Every week between now and January 10, when the nominations are announced, movies and stars will help themselves — or sometimes, hurt themselves — in the Oscar race. Vulture's Oscar Futures will listen for insider gossip, comb the blogs, and out-and-out guess when necessary to track who's up, who's down, and who's currently leading the race for a coveted nomination.
Let's check out the chart:
Argo. Ben Affleck's well-liked thriller ascended to the top of the box office in its third weekend, holding on with an incredible box-office drop of only 26 percent (even as it lost almost 400 screens to new titles).
Silver Linings Playbook. Briefly considered the front-runner after its rapturous screening at the Toronto Film Festival, Tom O'Neil notes that Silver Linings has since fallen back to No. 3 in experts' estimations, behind Argo and Les Miserables. Still, its actual release should give the film a big boost.
Michael Haneke (Amour). The Austrian filmmaking master is a real threat this year for the Academy-friendly Amour, and In Contention's Kris Tapley just made room for Haneke on his short list. (Sorry, Paul Thomas Anderson and David O. Russell.)
Sacha Gervasi, (Hitchcock). The first-time narrative filmmaker got two strong performances from his leads in this making-of-Psycho biopic (more on that in just a moment), but he's not going to break into this category's formidable ranks.
Denzel Washington (Flight). Even the Flight pans heap praise on Washington, while our own David Edelstein called the actor's performance "titanic." Meanwhile, audiences find the actor to be (son of) godly.
Anthony Hopkins (Hitchcock). Hopkins is also up (two "up" arrows this week!), but with some reservations: It's a well-done performance, and it ticks off many Oscar notes, but is Hitch too cool and removed a character for Hopkins to break through in this category? His leading lady may be a better bet ...
Helen Mirren (Hitchcock). Jennifer Lawrence has a defiant monologue in Silver Linings Playbook that prompted impressed applause at the film's Toronto premiere, and at last night's Hitchcock debut at the AFI Film Fest, Mirren was gifted with same juicy speech and crowd reaction. The Oscar-winning actress is a virtual shoo-in for a nomination as the film's warmest character and audience surrogate.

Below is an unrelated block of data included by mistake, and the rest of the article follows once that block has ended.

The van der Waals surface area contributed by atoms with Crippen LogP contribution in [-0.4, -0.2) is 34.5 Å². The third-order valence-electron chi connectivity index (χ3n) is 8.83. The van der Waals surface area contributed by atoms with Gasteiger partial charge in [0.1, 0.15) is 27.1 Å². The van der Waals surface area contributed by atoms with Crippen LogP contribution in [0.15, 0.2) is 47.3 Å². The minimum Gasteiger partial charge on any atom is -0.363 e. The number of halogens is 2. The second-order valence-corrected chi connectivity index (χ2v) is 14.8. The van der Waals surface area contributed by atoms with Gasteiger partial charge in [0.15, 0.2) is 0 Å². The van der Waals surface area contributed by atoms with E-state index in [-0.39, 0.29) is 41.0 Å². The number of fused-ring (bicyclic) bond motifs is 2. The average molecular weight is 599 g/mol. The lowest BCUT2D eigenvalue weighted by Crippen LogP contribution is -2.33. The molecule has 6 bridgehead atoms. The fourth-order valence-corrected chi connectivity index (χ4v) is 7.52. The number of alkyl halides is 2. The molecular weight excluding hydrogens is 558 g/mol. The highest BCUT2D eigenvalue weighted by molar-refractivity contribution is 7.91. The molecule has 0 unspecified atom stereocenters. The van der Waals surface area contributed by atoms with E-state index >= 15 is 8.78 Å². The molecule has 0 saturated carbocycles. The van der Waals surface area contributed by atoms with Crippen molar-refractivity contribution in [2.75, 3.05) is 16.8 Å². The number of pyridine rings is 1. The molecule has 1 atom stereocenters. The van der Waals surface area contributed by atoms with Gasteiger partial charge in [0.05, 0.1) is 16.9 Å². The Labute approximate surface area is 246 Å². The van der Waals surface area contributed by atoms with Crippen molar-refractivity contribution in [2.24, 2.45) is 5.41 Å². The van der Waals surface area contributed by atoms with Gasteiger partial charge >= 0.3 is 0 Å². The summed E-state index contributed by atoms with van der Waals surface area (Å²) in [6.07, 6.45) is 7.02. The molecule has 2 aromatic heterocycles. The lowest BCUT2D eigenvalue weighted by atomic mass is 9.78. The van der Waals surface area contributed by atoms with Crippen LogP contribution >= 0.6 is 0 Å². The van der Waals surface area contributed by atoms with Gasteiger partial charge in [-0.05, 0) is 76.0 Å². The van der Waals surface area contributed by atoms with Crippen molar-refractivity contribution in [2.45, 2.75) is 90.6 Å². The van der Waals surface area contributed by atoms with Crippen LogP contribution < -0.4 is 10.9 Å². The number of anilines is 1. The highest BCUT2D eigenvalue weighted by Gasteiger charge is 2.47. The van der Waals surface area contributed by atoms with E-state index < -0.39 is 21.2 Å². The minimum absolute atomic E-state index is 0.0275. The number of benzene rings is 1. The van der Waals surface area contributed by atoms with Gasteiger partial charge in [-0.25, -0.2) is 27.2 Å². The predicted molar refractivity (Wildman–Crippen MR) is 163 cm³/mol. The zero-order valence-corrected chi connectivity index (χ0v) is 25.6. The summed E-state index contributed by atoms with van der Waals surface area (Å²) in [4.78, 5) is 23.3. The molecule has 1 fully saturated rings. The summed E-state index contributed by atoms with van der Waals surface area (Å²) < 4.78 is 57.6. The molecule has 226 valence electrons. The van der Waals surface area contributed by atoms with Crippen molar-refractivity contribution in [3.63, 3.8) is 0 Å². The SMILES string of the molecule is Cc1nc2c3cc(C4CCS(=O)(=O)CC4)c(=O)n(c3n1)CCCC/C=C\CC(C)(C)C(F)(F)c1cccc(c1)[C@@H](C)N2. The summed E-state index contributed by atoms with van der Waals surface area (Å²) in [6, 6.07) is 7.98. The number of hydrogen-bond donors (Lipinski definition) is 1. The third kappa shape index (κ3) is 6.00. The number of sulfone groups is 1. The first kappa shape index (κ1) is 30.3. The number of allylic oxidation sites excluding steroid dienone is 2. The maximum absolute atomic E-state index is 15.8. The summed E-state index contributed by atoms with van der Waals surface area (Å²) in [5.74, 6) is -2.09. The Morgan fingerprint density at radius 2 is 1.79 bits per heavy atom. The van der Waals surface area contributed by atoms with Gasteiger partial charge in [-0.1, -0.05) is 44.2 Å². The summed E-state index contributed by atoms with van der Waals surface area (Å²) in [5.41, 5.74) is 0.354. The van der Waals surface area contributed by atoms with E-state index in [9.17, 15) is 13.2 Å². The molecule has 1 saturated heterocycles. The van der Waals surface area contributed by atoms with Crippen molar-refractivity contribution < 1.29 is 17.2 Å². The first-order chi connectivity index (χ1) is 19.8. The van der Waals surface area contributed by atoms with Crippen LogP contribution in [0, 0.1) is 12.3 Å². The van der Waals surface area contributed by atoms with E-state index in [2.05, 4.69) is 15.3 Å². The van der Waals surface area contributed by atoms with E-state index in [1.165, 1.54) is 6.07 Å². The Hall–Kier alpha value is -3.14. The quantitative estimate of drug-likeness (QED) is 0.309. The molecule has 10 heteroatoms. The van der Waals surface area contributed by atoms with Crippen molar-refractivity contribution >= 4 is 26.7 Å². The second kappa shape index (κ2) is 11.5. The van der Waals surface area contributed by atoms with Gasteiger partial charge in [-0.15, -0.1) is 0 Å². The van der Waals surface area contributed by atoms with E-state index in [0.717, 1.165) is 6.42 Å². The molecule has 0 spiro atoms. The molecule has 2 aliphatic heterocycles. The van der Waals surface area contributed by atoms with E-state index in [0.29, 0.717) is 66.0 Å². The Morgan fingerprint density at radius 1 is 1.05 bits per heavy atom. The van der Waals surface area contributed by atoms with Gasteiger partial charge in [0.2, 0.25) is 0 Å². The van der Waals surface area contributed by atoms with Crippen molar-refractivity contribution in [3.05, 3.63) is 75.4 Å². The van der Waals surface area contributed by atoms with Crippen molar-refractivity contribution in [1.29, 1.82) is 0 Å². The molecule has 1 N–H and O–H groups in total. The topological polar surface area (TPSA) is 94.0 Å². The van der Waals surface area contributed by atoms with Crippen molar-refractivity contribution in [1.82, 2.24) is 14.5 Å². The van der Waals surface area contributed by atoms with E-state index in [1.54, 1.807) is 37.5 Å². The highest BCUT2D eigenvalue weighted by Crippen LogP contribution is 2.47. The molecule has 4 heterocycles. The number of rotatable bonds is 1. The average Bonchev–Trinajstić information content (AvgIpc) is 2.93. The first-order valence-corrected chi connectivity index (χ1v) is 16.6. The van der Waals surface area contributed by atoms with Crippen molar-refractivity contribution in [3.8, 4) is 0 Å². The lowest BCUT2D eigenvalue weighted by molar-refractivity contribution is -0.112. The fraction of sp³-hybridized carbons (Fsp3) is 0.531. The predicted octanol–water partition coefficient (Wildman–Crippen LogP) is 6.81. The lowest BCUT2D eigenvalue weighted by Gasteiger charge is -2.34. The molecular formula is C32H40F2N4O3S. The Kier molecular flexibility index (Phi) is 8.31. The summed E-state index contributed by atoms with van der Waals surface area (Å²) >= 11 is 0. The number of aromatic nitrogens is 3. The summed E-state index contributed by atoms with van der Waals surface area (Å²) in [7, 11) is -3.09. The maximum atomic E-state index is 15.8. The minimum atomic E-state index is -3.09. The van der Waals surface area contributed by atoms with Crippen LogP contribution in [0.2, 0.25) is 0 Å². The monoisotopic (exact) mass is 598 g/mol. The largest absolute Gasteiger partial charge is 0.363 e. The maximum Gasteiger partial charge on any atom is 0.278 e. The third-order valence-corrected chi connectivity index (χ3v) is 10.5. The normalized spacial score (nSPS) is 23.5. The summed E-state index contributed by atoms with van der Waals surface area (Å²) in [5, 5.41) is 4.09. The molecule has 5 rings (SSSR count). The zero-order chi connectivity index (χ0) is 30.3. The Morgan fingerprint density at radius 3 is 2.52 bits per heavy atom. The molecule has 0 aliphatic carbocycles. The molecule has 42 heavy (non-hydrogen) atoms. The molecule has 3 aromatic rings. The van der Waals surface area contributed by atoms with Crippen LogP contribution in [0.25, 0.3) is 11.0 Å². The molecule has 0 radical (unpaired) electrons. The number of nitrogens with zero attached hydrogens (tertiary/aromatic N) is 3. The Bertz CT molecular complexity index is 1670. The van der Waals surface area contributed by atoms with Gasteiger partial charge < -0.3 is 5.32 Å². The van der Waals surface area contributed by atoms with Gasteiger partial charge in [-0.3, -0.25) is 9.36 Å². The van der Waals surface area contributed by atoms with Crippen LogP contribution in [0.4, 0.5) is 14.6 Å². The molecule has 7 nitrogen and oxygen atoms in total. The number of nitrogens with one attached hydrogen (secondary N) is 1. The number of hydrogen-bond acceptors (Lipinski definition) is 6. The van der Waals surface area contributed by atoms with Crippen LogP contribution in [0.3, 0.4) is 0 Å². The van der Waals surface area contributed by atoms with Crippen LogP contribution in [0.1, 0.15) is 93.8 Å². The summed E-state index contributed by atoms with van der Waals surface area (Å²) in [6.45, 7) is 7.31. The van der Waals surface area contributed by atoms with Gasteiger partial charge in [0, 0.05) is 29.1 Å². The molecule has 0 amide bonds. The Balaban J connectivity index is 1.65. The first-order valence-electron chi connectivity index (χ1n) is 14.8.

Jessica Chastain (Zero Dark Thirty). Chastain got a withering review by Times theater critic Ben Brantley this week, who called her performance in The Heiress on Broadway "shadowless" and "mentally challenged." So there is someone who doesn't love Jessica Chastain! (And unfortunately, that naysayer is widely read.)
Tommy Lee Jones (Lincoln). Now that Lincoln's no longer a "work in progress," Variety's critic Peter Debruge weighed in with special dispensation for "Jones' alternately blistering and sage turn."
Christoph Waltz (Django Unchained). We want to see you play the villain in the sequel to The Muppets, Christoph. We do. But it's not exactly the sort of news that's going to help you leapfrog past Django co-star Leonardo DiCaprio to snag a nomination.
Helena Bonham Carter (Les Miserables). Finally, a visual reminder that Helena Bonham Carter really is in this movie as the villainously comic Mme. Thenardier! Now can we get some footage, please?
Scarlett Johansson (Hitchcock). Johansson is really appealing as steadfast, spunky Janet Leigh in Hitchcock, but there's not enough there for awards consideration.